You might be a software developer, who like many others in that profession, has got an OCD! The kind of OCD that makes you want to redesign and make clean classes and homogeneous interfaces. You learned a lot about software engineering and design patterns in school (or from the internet?). It formed an ideal perfect image for how software architecture should be like. The role model that got stuck in your mind that drives your dream of refactoring one day! So first, …
You come into the world with innocent views. You think that in the “professional world” developers respect design patterns and make clean, reusable, and modular software. And that there’s a common theme and coding style that everyone is following. It might even seem so when you’re new to a project. But once you go deeper, you notice a lot of inconsistencies and what looks like violations to what you learned in the design patterns class. Sometimes modules are not modular. They might exceed their roles and scopes. You notice some redundancies that could have been put in a separate module. You think something is wrong and you wanna use your school design patterns skills to fix it. So …
You live on the hope of refactoring one day. There’s probably something wrong and you have got tons of ideas to make the software more modular and scalable. More reusable and portable. You assume that things look the way they look because whoever wrote it didn’t have the time to do it right. Or because there was already a software written in the past but we can’t get rid of it now because it’s stable. And you’d assume that the developers who wrote it were cavemen who didn’t know how to write a neat code and only cared about making it work! You start getting frustrated and assume that’s how things are in your project or in your firm because they are not good enough. Maybe that’s just a local problem. So …
You think the grass is greener on the other side. You start thinking that in other tech companies, there are “real architects”. You think people there are encouraged to invest time in cleaning up things and making a nice software design that satisfies your OCD! Maybe you’ll find your dream job there! Perhaps you’ll live on the hope of joining one of these and finally get to use your skills. But once you get exposed to enough projects or jobs, you start realizing that it’s the same everywhere. So …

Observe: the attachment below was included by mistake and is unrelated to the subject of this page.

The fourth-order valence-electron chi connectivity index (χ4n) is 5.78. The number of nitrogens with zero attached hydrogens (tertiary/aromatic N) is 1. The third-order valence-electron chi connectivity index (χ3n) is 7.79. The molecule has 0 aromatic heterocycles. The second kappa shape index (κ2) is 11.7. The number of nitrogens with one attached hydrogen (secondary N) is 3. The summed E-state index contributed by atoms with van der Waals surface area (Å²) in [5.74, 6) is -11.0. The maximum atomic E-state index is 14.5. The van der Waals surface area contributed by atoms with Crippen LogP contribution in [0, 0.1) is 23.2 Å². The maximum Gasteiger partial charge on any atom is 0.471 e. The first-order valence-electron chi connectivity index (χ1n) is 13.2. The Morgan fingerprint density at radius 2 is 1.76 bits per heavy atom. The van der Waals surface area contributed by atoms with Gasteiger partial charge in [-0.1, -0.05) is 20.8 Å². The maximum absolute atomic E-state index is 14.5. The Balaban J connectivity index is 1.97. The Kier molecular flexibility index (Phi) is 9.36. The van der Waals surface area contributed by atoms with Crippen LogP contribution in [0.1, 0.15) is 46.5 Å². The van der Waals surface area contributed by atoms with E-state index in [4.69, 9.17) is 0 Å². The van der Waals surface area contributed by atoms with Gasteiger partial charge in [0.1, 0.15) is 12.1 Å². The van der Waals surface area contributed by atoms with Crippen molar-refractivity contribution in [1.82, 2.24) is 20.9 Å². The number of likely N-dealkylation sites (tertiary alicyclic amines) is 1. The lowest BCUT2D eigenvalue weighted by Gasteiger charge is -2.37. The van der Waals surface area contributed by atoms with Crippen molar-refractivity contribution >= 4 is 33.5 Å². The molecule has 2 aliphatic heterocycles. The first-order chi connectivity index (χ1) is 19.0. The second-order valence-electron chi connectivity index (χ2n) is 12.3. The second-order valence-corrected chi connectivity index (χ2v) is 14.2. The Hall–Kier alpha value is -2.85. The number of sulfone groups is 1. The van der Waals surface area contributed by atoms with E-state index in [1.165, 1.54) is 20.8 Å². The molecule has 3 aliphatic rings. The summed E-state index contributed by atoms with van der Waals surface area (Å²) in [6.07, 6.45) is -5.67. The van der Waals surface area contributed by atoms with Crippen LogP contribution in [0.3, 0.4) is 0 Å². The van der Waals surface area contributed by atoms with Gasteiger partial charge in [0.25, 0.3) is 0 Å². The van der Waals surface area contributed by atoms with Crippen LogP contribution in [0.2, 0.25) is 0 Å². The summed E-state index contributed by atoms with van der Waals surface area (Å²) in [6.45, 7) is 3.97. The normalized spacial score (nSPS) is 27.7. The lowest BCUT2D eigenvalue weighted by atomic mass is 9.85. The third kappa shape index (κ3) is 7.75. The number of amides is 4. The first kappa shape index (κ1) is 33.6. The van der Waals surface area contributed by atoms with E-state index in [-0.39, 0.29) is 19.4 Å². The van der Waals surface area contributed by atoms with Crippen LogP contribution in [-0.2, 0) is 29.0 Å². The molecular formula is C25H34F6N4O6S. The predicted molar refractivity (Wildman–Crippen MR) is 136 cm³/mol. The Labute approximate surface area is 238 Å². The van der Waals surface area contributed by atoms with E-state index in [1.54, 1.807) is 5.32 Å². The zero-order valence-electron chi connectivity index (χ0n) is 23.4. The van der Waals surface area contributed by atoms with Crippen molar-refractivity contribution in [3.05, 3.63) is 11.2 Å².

You learn to let it go. Actually at this point you might have lost your passion already. You’re less motivated if not motivated at all. You’re also at the stage of life where this is “just a job” and you just wanna get paid and go home. You’re not enjoying it anymore. You start complaining about Mondays and start hating “morning people” who talk to you before you have your coffee! You think at this stage that you’re finally an adult and you have reached maturity. Some people stay for a while in this stage. But you don’t really reach maturity until …
You realize that this is the nature of things. There is no such thing as “Intelligent Design” in the human world or in Engineering. Machines and Software are not intelligently designed but evolved! No one figures out everything at once. Things take time and people build on top of what other people achieved. You start believing in “Software Darwinism“.
You now know that software evolves and goes through natural selection (or customer selection?). The software might go through different changes. And the ones who satisfied the customer and adapted to its environment, survives. That’s what we call a stable software. When the requirements change, the software changes with it too. It doesn’t start from scratch. The stable parts are already carried over as long as it can still survive and no other alternative shows that it’s better at survival. Starting things from scratch, a.k.a refactoring, is not always a good idea. As long as it can survive it’ll still be there. Refactoring will only happen when that piece of software goes extinct because it’s impossible for it to adapt anymore making the only way to save it is to refactor it.
You might even take it to a further step and realize that a more evolved software doesn’t mean better. It’s simply more suitable for its environment and circumstances. Sometimes more evolved means more complex. Sometimes you get more complex then you realize you don’t need that complexity anymore so you simplify things then make them complex again. You might as well call yourself a software “adapter” rather than “developer” that looks like it’s only going for a general better.
You start acquiring a new skill for understanding how a software works. Not by the usual class hierarchies and design patterns, but more through software fossil records! And if you’re lucky enough, these fossil records requires no archaeology if you already have a recorded history for it, a.k.a version control!
So if you ever see any imperfections or inconsistencies, it shouldn’t bother you anymore. You now understand that that’s the way of the things. The way of the force!